April 06, 2012


ba men:

The literal meaning of ba men “mithun/mithan/mytton” (Bos frontalis) is said to be “non-cow” (i.e. from ba min). See Aris 1995 [’Jigs-gling’s Discourse]: 67, n. 23. But how sure is it?

See Negi (s.v. ba men), where both gavaya and kapiñjala (MW, s.vv.) have been rendered into Tibetan as ba men. But note that kapiñjala is a bird and not a mithun.

I think we should consider ba men in the sense of “non-cow,” or perhaps even better “not-quite-a-cow” or “quasi-cow.” See the line (cited in Negi): ba lang dang ’dra ba’i phyir ’di ni ba men yin no zhes…. I have, however, not looked at the original context of this statement.

See also Zhwa-sgab-pa, Srid don rgyal rabs (vol. 1, p. 43, n. 48).   


  1. Dear D,

    I was imagining the men element to be a reduction of rmen, as in rmen-bu, which means what? Goldstein tells me it's a scrofulous swelling. Thanks G. What's that? I found this:

    "A scrofulous swelling refers to chronic enlargement and cheesy degeneration of the lymphatic glands, particularly those of the neck, and marked by a tendency..."

    I'm hoping with all my heart that these poor creatures don't suffer from any cheesy degenerations, particularly not on the neck!


  2. Dear D & D,
    According to the Tibetan-English Dictionary of Tibetan Medicine and Astrology (Drungtso, 2005) rmen-bu would seem to be a term for lymph nodes (sometimes also called "glands") - and correspond to the sanskrit granthi - which in itself may be interesting if we start to think about the etymological dimensions of nodes, nets and knots. The same source gives rmen-bu'i rnam-bzhag as "the endocrine system".

    On the other hand, as rmen-ngan is understood to be an archaic expression for ltas-ngan, i.e. “bad omen”, might this actually tell us more about the true sense of the word?

    And what about phra-men then? And the ke’u-ri-ma or ga’u-ri (etc.)?

    If “men” here, indeed, does represent rmen.


  3. Dear T-T,

    It will indeed be interesting to find out the etymology of phra men (or phra men ma), particularly what men here could mean.



  4. Dear D-D and T-T,

    Is it possible there's some precedent or 'rule' for reducing ma-yin to men rather than min? If so it would make D's original theory all the more attractive. Ba-men would be like lha-ma-yin. Just as the asuras (lha-ma-yin) are non-gods (a-suras) the bamen would be non-cows. Perhaps cow-men (wait, I'm mixing up my languages again).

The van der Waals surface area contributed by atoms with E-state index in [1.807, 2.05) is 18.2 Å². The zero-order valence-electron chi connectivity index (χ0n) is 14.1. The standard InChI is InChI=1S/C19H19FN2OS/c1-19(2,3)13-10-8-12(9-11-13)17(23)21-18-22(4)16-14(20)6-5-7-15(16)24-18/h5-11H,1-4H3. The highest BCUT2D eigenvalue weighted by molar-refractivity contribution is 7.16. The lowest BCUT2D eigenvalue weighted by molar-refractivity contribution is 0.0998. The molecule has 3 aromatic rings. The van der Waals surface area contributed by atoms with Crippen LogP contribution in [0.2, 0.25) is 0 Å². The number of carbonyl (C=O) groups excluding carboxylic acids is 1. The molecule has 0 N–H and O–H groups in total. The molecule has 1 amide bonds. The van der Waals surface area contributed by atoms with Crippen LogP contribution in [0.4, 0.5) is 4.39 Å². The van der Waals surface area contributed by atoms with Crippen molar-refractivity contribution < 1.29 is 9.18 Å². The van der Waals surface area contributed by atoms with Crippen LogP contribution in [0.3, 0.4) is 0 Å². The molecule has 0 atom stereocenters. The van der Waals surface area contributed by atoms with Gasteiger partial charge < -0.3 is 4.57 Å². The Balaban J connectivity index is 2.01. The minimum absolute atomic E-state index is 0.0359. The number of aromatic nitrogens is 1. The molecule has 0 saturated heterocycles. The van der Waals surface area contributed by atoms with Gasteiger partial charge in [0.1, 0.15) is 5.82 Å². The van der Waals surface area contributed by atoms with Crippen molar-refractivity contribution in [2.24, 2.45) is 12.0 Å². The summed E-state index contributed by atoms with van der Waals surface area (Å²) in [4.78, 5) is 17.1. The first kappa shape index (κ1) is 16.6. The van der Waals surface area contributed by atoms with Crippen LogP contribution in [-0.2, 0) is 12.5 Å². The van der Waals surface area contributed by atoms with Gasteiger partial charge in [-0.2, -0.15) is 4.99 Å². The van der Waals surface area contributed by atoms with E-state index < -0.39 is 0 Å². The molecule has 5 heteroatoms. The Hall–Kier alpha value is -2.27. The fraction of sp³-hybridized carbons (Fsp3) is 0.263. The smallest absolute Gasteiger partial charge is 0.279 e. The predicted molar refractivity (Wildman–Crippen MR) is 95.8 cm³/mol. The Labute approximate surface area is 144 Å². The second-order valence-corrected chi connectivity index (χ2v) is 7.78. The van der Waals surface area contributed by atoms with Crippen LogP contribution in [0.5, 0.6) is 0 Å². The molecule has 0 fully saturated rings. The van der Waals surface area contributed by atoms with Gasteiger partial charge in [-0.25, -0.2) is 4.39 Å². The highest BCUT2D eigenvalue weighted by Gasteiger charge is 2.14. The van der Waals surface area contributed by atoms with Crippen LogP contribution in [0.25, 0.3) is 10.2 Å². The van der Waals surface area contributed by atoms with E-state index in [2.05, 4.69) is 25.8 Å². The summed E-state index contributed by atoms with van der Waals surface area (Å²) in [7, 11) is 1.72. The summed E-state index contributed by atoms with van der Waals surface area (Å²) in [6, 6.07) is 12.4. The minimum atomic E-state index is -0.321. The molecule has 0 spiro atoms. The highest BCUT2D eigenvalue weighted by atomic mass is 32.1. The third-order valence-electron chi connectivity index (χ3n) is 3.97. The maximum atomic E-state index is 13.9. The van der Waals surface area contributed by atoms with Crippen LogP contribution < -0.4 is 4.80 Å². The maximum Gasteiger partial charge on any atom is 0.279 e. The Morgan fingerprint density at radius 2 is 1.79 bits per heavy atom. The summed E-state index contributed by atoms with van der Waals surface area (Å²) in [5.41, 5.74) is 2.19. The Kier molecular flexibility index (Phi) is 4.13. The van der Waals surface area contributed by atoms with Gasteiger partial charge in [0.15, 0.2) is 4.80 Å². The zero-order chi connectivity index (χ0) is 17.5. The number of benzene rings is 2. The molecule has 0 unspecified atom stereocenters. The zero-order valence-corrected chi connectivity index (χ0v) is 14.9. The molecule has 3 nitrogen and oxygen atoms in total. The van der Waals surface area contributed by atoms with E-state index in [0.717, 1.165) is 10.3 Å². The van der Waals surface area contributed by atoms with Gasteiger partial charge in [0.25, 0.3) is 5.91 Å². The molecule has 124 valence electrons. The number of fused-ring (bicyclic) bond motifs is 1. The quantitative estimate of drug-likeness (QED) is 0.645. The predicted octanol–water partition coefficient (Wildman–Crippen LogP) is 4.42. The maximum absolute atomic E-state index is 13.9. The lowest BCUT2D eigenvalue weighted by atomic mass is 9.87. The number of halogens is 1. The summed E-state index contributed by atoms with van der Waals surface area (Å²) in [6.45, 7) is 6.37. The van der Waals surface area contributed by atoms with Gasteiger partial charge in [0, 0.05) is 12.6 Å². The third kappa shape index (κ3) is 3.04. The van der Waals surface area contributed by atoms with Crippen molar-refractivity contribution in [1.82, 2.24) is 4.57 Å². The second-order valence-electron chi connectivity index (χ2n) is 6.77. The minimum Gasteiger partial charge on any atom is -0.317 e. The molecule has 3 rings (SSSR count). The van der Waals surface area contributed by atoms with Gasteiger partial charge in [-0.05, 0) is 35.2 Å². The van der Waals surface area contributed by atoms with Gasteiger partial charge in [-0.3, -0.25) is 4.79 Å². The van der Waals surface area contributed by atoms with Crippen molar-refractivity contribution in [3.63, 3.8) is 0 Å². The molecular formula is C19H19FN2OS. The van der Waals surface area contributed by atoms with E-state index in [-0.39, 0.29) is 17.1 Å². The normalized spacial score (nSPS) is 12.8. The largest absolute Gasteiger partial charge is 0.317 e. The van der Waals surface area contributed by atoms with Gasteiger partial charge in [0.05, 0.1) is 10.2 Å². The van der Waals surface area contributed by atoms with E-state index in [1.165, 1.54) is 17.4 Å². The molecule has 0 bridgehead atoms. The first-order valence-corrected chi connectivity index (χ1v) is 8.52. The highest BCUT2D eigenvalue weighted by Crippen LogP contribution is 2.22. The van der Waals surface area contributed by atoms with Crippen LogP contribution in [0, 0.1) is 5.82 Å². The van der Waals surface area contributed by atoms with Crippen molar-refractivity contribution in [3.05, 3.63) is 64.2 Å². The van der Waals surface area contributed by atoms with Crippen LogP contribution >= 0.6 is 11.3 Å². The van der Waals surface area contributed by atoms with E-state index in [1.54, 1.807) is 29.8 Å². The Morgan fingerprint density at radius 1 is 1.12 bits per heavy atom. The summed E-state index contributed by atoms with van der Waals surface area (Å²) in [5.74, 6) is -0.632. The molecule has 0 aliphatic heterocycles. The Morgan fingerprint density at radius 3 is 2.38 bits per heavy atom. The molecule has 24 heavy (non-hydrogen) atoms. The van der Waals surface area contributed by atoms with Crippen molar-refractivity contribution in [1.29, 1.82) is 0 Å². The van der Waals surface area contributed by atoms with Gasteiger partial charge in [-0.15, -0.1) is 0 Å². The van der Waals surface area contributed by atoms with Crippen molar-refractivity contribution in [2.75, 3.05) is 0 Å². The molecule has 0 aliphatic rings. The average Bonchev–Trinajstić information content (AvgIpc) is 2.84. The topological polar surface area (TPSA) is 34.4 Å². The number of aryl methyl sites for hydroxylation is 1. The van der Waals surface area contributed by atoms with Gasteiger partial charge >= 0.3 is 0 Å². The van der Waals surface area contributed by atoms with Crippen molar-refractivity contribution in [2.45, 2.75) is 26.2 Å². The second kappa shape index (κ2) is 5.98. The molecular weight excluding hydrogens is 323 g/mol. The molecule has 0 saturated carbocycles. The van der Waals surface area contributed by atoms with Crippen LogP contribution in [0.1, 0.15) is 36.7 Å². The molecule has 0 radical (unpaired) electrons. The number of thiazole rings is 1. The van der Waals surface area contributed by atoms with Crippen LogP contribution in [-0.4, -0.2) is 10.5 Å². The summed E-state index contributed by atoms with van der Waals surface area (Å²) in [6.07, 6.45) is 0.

You have an odd word tur-men that is supposed to mean single-file.

    There's mu-men, that might be a type of horse.

    Actually, I see now from my own vocabulary that Leonard v.d.Kuijp has recorded (from a glossary of Khedrupjé) this: •MEN PA = min pa. "is not." Kuijp (1986) 35.

    Do we conclude something?


  5. Dear D & D,

    Ba-men, in the Bod rgya tshig mdzod chen mo, is explained to be a ri-dwags - while a "mithun" (often) is understood to be a g.yung dwags. Right? I don't know how clear this is. At this point I would like to find out if there could be some kind of meaningful similarity (or difference) between (*)men and nor. Jäschke f.ex. gives "an ornament, piece of finery" for men. Then we have the khra-men and mu-men etc. On the other hand, in Sanskrit we have the expression go-mRga, which is interesting, too.


  6. Dear T-T,

    Apologies for the late response. As far as I know, ba men has to be hunted down and domesticated. An extremely difficult process! Dogs are supposed to chase them to exhaustion. This is perhaps one of the reasons why a ba men is extremely expensive. And for the rest, I have no comments at the moment.



  7. Dear Dorji,
    Good to see you back!

    Yes, actually I was thinking a bit along these lines.

    At least as gayal - gaya (Skt.) the mithun -dwags seems to convey a sense of property and wealth. Similar to nor - more or less?

    Looking for some possible precedents or ’rules’ - or at least some likenesses (~ ’dra ba) - my thoughts (~ dran pa) have been wandering this way:

    rme ba (rnying) 1) 'dri ba dang, smra ba,...2) bsri ba,...

    ‘dri ba - drin / (smra ba - ??) / (b)sri ba - rin / rme ba - men,…

    Too near-fetched?

    Yours unruly,

  8. Dear T-T,

    Thanks for sharing your thoughts on the ba men etymology. I am still trying to reflect on them.